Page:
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Pediatrics. 2002 May;109(5):904-8.

Occurrence of omphalocele in relation to maternal multivitamin use: a population-based study.

Author information

  • 1National Center on Birth Defects and Developmental Disabilities, Centers for Disease Control and Prevention, Atlanta, Georgia 30341, USA. lbotto@cdc.gov

Abstract

OBJECTIVE:

We evaluated the association between mothers' use of multivitamin supplements and their infants' risk for omphalocele, a congenital anomaly of the abdominal wall. Omphalocele can occur in certain multiple congenital anomaly patterns with neural tube defects, for which a protective effect of multivitamins with folic acid has been demonstrated.

METHODS:

We used data from a population-based case-control study of infants born from 1968-1980 to mothers residing in metropolitan Atlanta. Case-infants with nonsyndromic omphalocele (n = 72) were actively ascertained from multiple sources. Control-infants (n = 3029), without birth defects, were selected from birth certificates by stratified random sampling.

RESULTS:

Compared with no use in the periconceptional period, periconceptional use of multivitamin supplements (regular use from 3 months before pregnancy through the first trimester of pregnancy) was associated with an odds ratio for nonsyndromic omphalocele of 0.4 (95% confidence interval [CI]: 0.2-1.0). For the subset comprising omphalocele alone or with selected midline defects (neural tube defects, hypospadias, and bladder/cloacal exstrophy), the odds ratio was 0.3 (95% CI: 0.1-0.9). These estimates were similar when the reference group also included women who began using multivitamins late in pregnancy (during the second or third month of pregnancy). The small number of participants limited the precision of subgroup analyses and translated into wide confidence intervals that included unity.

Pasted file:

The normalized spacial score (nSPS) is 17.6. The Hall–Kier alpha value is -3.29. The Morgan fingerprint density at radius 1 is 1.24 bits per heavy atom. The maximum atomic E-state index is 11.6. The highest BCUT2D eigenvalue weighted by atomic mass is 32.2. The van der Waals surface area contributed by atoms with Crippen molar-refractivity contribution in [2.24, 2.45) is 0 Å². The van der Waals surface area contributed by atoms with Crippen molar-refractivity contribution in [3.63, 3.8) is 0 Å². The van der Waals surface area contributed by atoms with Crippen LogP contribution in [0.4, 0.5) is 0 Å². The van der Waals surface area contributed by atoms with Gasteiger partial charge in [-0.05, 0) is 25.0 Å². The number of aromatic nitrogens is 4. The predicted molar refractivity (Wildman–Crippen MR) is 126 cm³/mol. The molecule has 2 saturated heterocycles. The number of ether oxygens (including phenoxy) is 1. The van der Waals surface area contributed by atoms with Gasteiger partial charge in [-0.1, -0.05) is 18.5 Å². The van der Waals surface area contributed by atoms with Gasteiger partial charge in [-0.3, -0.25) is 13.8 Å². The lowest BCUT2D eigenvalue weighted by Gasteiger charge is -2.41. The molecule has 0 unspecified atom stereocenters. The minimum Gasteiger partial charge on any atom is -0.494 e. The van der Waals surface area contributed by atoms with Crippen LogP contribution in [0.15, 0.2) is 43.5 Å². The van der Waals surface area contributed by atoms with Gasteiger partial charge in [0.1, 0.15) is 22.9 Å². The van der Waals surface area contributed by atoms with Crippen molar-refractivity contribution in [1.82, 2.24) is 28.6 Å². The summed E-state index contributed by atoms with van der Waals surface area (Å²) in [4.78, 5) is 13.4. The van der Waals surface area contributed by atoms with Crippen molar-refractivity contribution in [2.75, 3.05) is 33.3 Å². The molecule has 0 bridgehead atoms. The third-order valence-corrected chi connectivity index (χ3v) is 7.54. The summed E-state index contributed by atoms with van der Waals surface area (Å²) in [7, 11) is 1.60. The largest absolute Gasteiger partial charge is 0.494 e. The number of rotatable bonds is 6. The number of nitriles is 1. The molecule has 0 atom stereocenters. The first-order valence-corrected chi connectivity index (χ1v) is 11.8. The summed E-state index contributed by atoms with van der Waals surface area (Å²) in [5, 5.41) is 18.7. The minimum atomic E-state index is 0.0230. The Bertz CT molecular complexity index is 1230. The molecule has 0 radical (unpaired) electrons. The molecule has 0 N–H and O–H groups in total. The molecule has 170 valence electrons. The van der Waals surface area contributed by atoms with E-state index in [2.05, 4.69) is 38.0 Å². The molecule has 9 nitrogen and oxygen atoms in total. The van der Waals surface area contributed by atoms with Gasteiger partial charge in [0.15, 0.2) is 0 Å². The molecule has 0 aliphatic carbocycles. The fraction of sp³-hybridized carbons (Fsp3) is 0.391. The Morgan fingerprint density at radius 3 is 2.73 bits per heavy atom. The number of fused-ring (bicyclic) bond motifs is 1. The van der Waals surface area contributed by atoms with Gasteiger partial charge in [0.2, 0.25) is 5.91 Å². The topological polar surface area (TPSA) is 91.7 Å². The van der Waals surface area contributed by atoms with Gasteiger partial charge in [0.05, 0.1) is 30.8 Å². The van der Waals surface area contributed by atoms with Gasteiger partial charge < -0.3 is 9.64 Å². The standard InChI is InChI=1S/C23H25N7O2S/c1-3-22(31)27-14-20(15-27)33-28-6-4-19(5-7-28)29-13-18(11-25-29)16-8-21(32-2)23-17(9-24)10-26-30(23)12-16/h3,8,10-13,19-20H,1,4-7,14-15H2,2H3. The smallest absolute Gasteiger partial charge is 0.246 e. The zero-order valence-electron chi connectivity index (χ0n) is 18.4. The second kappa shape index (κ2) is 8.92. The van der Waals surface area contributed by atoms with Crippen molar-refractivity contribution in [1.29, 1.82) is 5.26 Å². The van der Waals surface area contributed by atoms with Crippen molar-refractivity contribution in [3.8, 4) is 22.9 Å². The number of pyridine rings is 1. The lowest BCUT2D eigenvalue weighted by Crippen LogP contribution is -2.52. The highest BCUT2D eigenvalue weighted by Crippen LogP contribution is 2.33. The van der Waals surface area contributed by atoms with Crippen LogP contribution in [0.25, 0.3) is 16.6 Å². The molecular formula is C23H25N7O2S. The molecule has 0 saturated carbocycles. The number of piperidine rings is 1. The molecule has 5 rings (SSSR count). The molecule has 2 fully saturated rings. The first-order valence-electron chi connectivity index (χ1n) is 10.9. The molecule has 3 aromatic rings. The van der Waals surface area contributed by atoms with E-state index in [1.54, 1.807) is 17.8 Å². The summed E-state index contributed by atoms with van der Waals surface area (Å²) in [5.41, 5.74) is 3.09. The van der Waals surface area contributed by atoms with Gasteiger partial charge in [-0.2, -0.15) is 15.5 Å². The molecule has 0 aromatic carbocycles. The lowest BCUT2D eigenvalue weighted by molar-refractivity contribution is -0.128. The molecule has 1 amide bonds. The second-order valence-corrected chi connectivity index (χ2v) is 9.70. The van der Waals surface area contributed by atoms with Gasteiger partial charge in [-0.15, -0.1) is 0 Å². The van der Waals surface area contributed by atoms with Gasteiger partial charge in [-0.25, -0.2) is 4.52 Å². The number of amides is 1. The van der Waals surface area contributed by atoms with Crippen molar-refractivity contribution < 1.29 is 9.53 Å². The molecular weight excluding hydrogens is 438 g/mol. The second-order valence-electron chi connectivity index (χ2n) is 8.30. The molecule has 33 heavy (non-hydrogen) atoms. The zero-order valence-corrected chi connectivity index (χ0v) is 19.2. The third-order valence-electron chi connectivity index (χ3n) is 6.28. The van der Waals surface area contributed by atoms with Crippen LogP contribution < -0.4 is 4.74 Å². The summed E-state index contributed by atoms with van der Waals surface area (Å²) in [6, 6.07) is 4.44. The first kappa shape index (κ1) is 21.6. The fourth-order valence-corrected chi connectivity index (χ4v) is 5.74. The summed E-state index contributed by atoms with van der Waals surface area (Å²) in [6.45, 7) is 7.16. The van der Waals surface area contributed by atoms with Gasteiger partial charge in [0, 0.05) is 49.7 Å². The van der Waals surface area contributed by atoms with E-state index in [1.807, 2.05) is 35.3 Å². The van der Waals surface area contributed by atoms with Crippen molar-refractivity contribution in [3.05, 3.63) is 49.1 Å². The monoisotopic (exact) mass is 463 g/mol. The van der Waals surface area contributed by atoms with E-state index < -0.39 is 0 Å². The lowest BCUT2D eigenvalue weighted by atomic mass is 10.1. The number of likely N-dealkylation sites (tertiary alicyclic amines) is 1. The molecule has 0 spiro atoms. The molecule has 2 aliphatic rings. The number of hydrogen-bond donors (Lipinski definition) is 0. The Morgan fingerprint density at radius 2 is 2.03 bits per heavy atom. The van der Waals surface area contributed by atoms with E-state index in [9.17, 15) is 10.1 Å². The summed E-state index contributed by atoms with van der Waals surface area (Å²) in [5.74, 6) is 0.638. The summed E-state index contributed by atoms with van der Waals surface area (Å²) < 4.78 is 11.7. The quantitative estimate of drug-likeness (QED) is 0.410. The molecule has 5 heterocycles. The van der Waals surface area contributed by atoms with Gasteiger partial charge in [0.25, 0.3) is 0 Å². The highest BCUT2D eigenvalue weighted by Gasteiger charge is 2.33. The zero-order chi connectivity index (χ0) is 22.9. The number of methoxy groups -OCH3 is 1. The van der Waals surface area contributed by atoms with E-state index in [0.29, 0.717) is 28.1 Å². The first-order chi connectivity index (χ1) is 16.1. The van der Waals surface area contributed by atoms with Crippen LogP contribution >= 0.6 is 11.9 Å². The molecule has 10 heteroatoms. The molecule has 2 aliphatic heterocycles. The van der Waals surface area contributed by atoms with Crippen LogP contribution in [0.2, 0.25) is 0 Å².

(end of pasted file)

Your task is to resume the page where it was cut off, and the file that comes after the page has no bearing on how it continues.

CONCLUSIONS:

Periconceptional multivitamin use was associated with a 60% reduction in the risk for nonsyndromic omphalocele. These findings await replication from additional studies to confirm the findings, generate more precise estimates, and detail possible mechanisms of actions.

PMID:
11986454
[PubMed - indexed for MEDLINE]
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